It would be the nice thing to do. It also might help make up for the fact that Levi thought she was irrational. And maybe Gott would take notice and give her a job.
“I’ll be right back.” Elsie dashed for the door and went outside. A gust of wind blew her dress up around her knees and she hugged herself. The temperature must’ve dropped ten degrees while she was inside.
She grabbed the bags of food, hurried back into the house, and deposited them on the table.
“What’s that?” Abigail paused in chopping cabbage.
“Just a few things I picked up at the store.” Should she offer to bring more tomorrow? Probably she should talk to her family first.
“For us?” Abigail’s eyes widened.
No…not really, but maybe. Elsie pulled in a deep breath. “Jah.”
Abigail set down the knife as Elsie unloaded the bags. She reached for the cocoa powder as if it were a rare and valuable treasure. “Oh, I’ve been praying for chocolate. Gott is so good.”
That was almost enough to make Elsie cry. “If you have butter, eggs, and milk, we could make a cake.” We. Implying she’d stay. She cringed. “I should’ve said you.”
“No butter, about a cup of milk, and exactly one egg.”
Barely enough milk for a cup of hot cocoa. But Levi would surely milk the cow when he got home.
“He sold the cow.” As if Abigail read her mind. She glanced out the window at the barn.
Elsie followed her gaze. The barn door was open now. She needed to hurry and get out of here before Levi walked in.
Oh, this poor family. Why hadn’t the community been made aware of the need? Or had Levi simply failed to mention it because he worked from sunup to sundown and…
Speaking of which, where was all that money going? Daed had mentioned last church Sunday that Levi must have a padded bank account.
Abigail adjusted the position of her wheelchair.
Right. Funeral expenses. Medical bills. And Abigail’s ongoing therapy.
Elsie’s gaze went to the table, to the check waiting. There were multiple numbers. Then she glanced at Abigail, still cradling the cocoa powder, a bright smile on her face.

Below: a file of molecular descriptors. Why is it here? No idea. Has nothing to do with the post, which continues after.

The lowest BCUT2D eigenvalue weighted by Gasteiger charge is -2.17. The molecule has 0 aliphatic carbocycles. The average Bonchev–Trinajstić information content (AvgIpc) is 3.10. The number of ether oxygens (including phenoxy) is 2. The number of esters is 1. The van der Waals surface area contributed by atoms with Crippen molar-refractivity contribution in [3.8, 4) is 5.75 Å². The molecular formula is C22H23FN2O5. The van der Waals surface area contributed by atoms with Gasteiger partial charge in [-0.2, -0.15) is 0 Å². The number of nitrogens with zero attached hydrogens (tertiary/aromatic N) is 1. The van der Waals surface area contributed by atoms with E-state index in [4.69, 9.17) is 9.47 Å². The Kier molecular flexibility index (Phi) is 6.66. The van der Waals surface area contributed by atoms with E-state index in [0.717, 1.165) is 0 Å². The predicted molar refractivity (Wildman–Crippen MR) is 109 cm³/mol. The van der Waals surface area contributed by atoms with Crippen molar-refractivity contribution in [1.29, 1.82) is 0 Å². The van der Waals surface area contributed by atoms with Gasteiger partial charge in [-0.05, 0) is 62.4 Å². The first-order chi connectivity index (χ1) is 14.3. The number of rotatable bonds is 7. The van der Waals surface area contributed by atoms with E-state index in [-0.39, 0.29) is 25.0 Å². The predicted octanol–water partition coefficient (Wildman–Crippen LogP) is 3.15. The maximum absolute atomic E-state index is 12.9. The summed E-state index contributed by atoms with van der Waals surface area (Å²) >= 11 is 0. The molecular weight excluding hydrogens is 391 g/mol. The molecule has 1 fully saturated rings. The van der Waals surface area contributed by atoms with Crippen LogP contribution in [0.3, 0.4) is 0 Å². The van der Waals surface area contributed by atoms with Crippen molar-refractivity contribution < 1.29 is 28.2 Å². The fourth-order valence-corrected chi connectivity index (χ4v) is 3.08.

Was the community not helping with the medical bills or were they unaware of that need, too?
Elsie pulled in a quick breath. “Do you need help with anything else before I go?” She needed to be gone before Levi arrived.
Abigail returned the cocoa to the table and picked up the knife to finish slicing the cabbage. “No. Danki so much for what you did. And danki for stopping by.”
Elsie nodded, biting her tongue to keep from promising more food tomorrow, though she was certain her parents would agree. “I’ll try to come back sometime and help you organize the kitchen better. Don’t forget to mention the check to Levi.”
She sucked in a breath to try to prepare for the frigid cold and opened the door.
The screen door blew out of her grasp, almost slamming into Levi, who was standing there out of the wind, cell phone to his ear.
His gray eyes widened and he held up a finger, telling her to wait, but she dashed past with an exaggerated shiver.
They had nothing to say to each other anyway.
Levi half listened as the employer he’d meet Tuesday morning—tomorrow—detailed what exactly he was contracting Levi to build, but mostly he watched the sway of Elsie’s body as she speed walked to the buggy. Her skirts whipped around her legs, giving tantalizing glimpses of skin. He wanted to put down the phone and race after her to discover what she’d wanted in town, and why she’d stopped by to deliver the message personally.
Well, personally to Abigail, anyway.
It probably was about some women’s frolic Abigail wouldn’t be able to attend, because she couldn’t get into a buggy without being lifted in and out, and he couldn’t afford a driver all that often.
Whatever it was, it didn’t concern him, because she hadn’t even bothered to give him a simple greeting. He was the one who’d avoided her in town, though, until that wannabe cowboy so rudely caught Levi’s attention. And then he stood there tapping his feet while waiting for Elsie to catch up. But then he’d gotten sidetracked and raced off to a job instead of remembering that Elsie had called out to him. He was the one who was willing to forgo the check he’d dropped for an undisclosed amount just to avoid seeing her…and breaking his heart. Again.
Sins had consequences. And he was the worst of sinners.
Mostly, he wanted to gaze into her beautiful green eyes and dream about what might’ve been. Back when she loved him. Liked him. Well, at least tolerated him. He didn’t want the cold, sharp shards of green glass he’d looked into after his sister fell during her extended stay at the hospital. After he accidentally forgot he’d taken Elsie to an out-of-state wedding and had rushed back to Illinois to be with his sister. Of course, she might’ve understood if he’d explained, but she lashed out and broke up with him before he could and after that the reason was unimportant. She no longer needed to know.
Elsie scampered into the buggy and drove away as the man on the other end of the phone started repeating himself. Levi might be only half listening, but he was sure of that. Obviously, the Englischer sat in a warm place and wasn’t standing outside in the cold wind. Abigail probably wouldn’t tell, though, if he broke the district’s no-phone-calls-in-the-house rule, due to the circumstances.
He watched Elsie make the turn onto the d. . .